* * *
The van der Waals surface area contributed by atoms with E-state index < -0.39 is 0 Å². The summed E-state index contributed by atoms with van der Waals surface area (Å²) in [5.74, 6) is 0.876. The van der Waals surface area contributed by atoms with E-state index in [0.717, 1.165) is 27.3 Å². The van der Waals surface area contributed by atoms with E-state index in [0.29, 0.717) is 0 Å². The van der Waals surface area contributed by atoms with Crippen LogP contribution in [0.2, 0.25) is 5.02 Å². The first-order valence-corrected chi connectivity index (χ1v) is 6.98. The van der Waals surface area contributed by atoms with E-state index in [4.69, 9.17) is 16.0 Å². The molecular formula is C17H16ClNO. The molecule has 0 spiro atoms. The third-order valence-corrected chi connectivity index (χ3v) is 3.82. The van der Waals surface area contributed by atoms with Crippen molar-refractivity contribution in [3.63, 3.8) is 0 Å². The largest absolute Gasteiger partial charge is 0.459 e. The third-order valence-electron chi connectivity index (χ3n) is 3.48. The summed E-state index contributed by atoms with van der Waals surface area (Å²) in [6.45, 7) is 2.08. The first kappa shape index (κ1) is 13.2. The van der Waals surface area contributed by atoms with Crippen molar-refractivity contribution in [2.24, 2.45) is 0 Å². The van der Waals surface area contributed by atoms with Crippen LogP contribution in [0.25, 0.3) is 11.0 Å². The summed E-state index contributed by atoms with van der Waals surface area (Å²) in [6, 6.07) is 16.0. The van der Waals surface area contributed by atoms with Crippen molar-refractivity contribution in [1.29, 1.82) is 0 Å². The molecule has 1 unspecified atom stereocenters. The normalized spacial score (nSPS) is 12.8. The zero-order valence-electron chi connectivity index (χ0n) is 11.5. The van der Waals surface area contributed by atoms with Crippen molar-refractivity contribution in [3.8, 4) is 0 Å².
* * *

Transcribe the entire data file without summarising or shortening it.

The van der Waals surface area contributed by atoms with E-state index < -0.39 is 0 Å². The summed E-state index contributed by atoms with van der Waals surface area (Å²) in [5.74, 6) is 0.876. The van der Waals surface area contributed by atoms with E-state index in [0.717, 1.165) is 27.3 Å². The van der Waals surface area contributed by atoms with E-state index in [0.29, 0.717) is 0 Å². The van der Waals surface area contributed by atoms with Crippen LogP contribution in [0.2, 0.25) is 5.02 Å². The first-order valence-corrected chi connectivity index (χ1v) is 6.98. The van der Waals surface area contributed by atoms with E-state index in [4.69, 9.17) is 16.0 Å². The molecular formula is C17H16ClNO. The molecule has 0 spiro atoms. The third-order valence-corrected chi connectivity index (χ3v) is 3.82. The van der Waals surface area contributed by atoms with Crippen molar-refractivity contribution in [3.63, 3.8) is 0 Å². The largest absolute Gasteiger partial charge is 0.459 e. The third-order valence-electron chi connectivity index (χ3n) is 3.48. The summed E-state index contributed by atoms with van der Waals surface area (Å²) in [6.45, 7) is 2.08. The first kappa shape index (κ1) is 13.2. The van der Waals surface area contributed by atoms with Crippen molar-refractivity contribution in [2.24, 2.45) is 0 Å². The van der Waals surface area contributed by atoms with Crippen LogP contribution in [0.25, 0.3) is 11.0 Å². The summed E-state index contributed by atoms with van der Waals surface area (Å²) in [6, 6.07) is 16.0. The van der Waals surface area contributed by atoms with Crippen molar-refractivity contribution in [1.29, 1.82) is 0 Å². The molecule has 1 unspecified atom stereocenters. The normalized spacial score (nSPS) is 12.8. The zero-order valence-electron chi connectivity index (χ0n) is 11.5. The van der Waals surface area contributed by atoms with Crippen molar-refractivity contribution in [3.8, 4) is 0 Å².